The International Community of Capodarco is an Italian NGO engaged in Albania in the field of disability. Albania News interviewed Riccardo Sollini, project manager in Albania.
Disability is one of those social phenomena experienced with annoyance and modesty by the Albanian society, which for years remained invisible and out of the great debates of public opinion. Despite the many obstacles linked to the development of a social conscience on the phenomenon, the lack of a culture of disability and a consolidated institutional policy, it seems that something is slowly moving and building thanks above all to international cooperation committed on various levels.
One of the foreign NGOs involved in this field is also the International Community of Capodarco (CICa), strengthened by the long experience of the Community of Capodarco, a reference reality in Italy in the field of disability. CICa operates in Albania from the 1996 and currently, in addition to the management of the Primavera socio-educational center, it is engaged in spreading the culture of disability and policy development in this field. It is also present in Kosovo where it runs a day center for mentally disabled people.
Riccardo Sollini, Project Manager in Albania, told us about CICa's experience in the land of the eagles, the way in which Albanian society experiences disability and its impressions of everyday Albanian life.
How many years has the Capodarco International Community worked in Albania and what are the most consolidated projects?
The International Community of Capodarco works in Albania from the 1996. Our journey started at the request of CRIC, another Italian NGO already present in Albania that found itself having to welcome disabled people and called us because in that field we had more experience. The situation was still dramatic and we started to do a job of reception, physiotherapy and job reintegration of the disabled. A path that went on until 1999, the year in which the war broke out in Kosovo. At that time we opened a refugee camp, the only one equipped for the reception of the disabled and we kept it standing between the 1999 and the 2000 with the help of the UNHCR.
From the 2000 another important experience has begun, still in progress:. At the time we noticed that there were two types of needs. The first to do something for these children who were not followed either from a health or social point of view. On the other hand, there was a need above all to build a culture of disability, understood in the sense of being able to welcome the disabled person into society, giving them the prospect of being able to have a job, a family, rather than being recognized at the level politic.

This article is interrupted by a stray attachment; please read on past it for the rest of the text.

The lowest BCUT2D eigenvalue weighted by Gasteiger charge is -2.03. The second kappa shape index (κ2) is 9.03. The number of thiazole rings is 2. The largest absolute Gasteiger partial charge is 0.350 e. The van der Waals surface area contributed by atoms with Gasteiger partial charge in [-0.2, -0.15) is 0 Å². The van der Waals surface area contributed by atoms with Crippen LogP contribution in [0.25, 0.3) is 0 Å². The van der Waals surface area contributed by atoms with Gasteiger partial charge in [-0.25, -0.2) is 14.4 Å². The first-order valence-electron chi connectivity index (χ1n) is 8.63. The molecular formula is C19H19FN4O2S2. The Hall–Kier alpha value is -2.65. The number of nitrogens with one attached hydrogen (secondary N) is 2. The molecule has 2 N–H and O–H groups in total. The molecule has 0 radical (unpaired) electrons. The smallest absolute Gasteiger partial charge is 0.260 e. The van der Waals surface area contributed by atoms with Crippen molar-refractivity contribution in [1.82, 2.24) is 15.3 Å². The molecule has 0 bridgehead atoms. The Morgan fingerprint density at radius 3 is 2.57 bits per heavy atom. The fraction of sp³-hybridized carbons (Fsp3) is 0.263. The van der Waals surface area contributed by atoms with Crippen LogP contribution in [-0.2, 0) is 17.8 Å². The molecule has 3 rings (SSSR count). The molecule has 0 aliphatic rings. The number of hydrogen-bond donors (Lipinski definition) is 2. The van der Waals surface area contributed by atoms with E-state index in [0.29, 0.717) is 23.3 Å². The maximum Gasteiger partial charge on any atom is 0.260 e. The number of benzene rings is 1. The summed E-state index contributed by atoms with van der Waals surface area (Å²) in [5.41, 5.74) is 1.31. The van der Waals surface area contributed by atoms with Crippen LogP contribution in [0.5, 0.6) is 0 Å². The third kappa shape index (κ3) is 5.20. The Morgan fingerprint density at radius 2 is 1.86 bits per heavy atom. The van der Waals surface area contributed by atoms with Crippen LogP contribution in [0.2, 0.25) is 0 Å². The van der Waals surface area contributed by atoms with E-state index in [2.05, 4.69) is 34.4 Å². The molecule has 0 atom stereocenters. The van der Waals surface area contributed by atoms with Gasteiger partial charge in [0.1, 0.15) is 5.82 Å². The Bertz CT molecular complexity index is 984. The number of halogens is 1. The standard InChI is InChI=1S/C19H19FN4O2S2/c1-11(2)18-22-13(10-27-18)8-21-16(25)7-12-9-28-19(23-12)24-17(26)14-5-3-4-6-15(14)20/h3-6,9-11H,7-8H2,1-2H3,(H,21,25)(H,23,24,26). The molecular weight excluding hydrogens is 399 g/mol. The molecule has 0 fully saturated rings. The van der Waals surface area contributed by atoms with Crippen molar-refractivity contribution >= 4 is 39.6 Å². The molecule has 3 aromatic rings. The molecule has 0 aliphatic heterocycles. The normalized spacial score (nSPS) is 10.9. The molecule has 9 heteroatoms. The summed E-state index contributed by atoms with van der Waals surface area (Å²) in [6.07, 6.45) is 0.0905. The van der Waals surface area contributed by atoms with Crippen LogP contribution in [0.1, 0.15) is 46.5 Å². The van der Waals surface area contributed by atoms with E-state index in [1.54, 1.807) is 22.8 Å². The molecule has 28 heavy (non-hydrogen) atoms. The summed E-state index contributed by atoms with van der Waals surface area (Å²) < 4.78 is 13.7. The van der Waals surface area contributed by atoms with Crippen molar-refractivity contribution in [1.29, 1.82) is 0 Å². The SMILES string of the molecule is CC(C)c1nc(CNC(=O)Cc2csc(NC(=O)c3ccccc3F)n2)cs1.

The Spring Center has a physiotherapy gym for children, and rooms where they make cognitive development paths. In recent years, the Italian Ministry of Foreign Affairs has funded one of our projects aimed at this center that has allowed us to take a further quality shot: now we deal mainly with children with mental and mental disabilities, especially autistic ones, who come to the center and they make a path of both cognitive and social reintegration. Throughout this process we have tried to carry out a close political action with the ministries to be able to make the most of what we have but above all in favor of families.
We have tried to set up an association of families to become aware of the fact that they are not alone and can tackle a common problem together, and this step - in my opinion - becomes fundamental in the sense that people are inevitably forced into Albanian history to move on their own. They have little awareness of their rights, they suffer what is imposed on them.
We have somehow tried to make a small contribution also in this sense. Certainly some progress has been made, both from the political point of view with a greater awareness on the part of the institutions on the issue of disability, and from the social point of view with the awareness of the families that now demand what is due to them for law: the invalidity pension rather than the inclusion of children in public schools.